This year’s keynote address looked to the present, focusing on the amazing technology that is available today. Jeff Kowalski, chief technology officer for Autodesk, set the stage by showing us how we see the world through our tools. New tools make it possible to expand our vision of what we believe is possible, but they also can limit us. So it’s Autodesk’s mission to keep expanding the outer boundaries of what our tools can do. Guest speakers included Dezso Molnar, Gyrocycle® inventor; Christine Furstoss, technical director of Manufacturing & Materials Technologies at GE; and Schuyler St. Leger, enthusiastic amateur inventor.
Tools to Capture the Early Stages of Design
According to Jeff, today’s technology can help us capture the early conceptual stages of design, with tools like Autodesk® 123D® and Autodesk® SketchBook®. Engineers can scope out various functional ideas before they are built. In addition, simulation is shifting from a nice-to-have to a must-have. Using examples like the Microsoft Xbox recall and the design of the Shanghai Tower, he explained how engineers can now bring data into the picture early at the conceptual and functional stages of design, potentially saving their companies billions of dollars.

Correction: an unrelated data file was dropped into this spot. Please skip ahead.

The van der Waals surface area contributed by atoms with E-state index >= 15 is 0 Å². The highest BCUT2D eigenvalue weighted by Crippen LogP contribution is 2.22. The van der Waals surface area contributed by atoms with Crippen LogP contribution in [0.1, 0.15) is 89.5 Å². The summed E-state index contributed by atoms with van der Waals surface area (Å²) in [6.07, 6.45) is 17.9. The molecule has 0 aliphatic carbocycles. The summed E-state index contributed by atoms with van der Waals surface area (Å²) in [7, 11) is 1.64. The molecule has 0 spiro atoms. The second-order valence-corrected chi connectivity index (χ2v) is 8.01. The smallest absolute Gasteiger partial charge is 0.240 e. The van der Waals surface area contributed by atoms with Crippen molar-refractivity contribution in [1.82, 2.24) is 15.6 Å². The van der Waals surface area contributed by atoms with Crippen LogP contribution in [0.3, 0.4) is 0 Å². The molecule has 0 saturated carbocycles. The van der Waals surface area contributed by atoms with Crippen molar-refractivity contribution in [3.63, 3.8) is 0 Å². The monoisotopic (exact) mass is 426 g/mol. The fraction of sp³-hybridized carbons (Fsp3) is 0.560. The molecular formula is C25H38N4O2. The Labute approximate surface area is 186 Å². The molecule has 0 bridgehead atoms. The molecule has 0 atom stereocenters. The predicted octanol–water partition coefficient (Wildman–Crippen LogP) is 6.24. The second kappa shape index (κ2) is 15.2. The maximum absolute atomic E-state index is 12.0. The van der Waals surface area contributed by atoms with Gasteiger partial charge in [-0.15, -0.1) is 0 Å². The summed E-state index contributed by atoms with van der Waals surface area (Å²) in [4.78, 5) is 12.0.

The Third Industrial Revolution
Other tools are addressing the changes in manufacturing today—from experience-based innovation to knowledge-based innovation. In this Third Industrial Revolution, the industrial world is embracing digital design. Christine Furstoss, general manager of technology at General Electric, took the stage to explain how manufacturing capabilities are starting to enable designs, rather than the other way around. Today, we are building not only the parts, but also the properties of the materials that go into the product. Digital manufacturing is calling for an industrial ecosystem where everyone works together. In manufacturing, the virtual world is collaborating with the physical world, opening up design possibilities.
Working in a Connected World
These new demands are requiring true connectivity so project teams, according to Kowalski, can have “persistent awareness and robust context,” giving us the ability to spot problems early and address them quickly. The cloud is more than a “great hard disk in the sky,” said Kowalski. It enables a single connection point. Cloud-enabled tools can help.
This connectivity (along with personal fabrication tools, like inexpensive 3D printers) is enabling the “democratization of design tools” where even kids like guest speaker Schuyler St. Leger can design things and produce them in days. The entire design and manufacturing process is shrinking in time and becoming something anyone can do.
Autodesk CEO Carl Bass not only described some of the powerful cloud-enabled products and services that Autodesk currently offers, but also used this opportunity to announce Autodesk® Fusion 360, a cloud-based 3D CAD solution. Bass said that Fusion 360 helps you manage your data, and you pay only for what you use. You can take advantage of the ideas of others in your professional community to inspect your designs and suggest solutions. CAD and CAM are finally connected.
The full recorded keynote will be available on AU Virtual on the AUTV tab.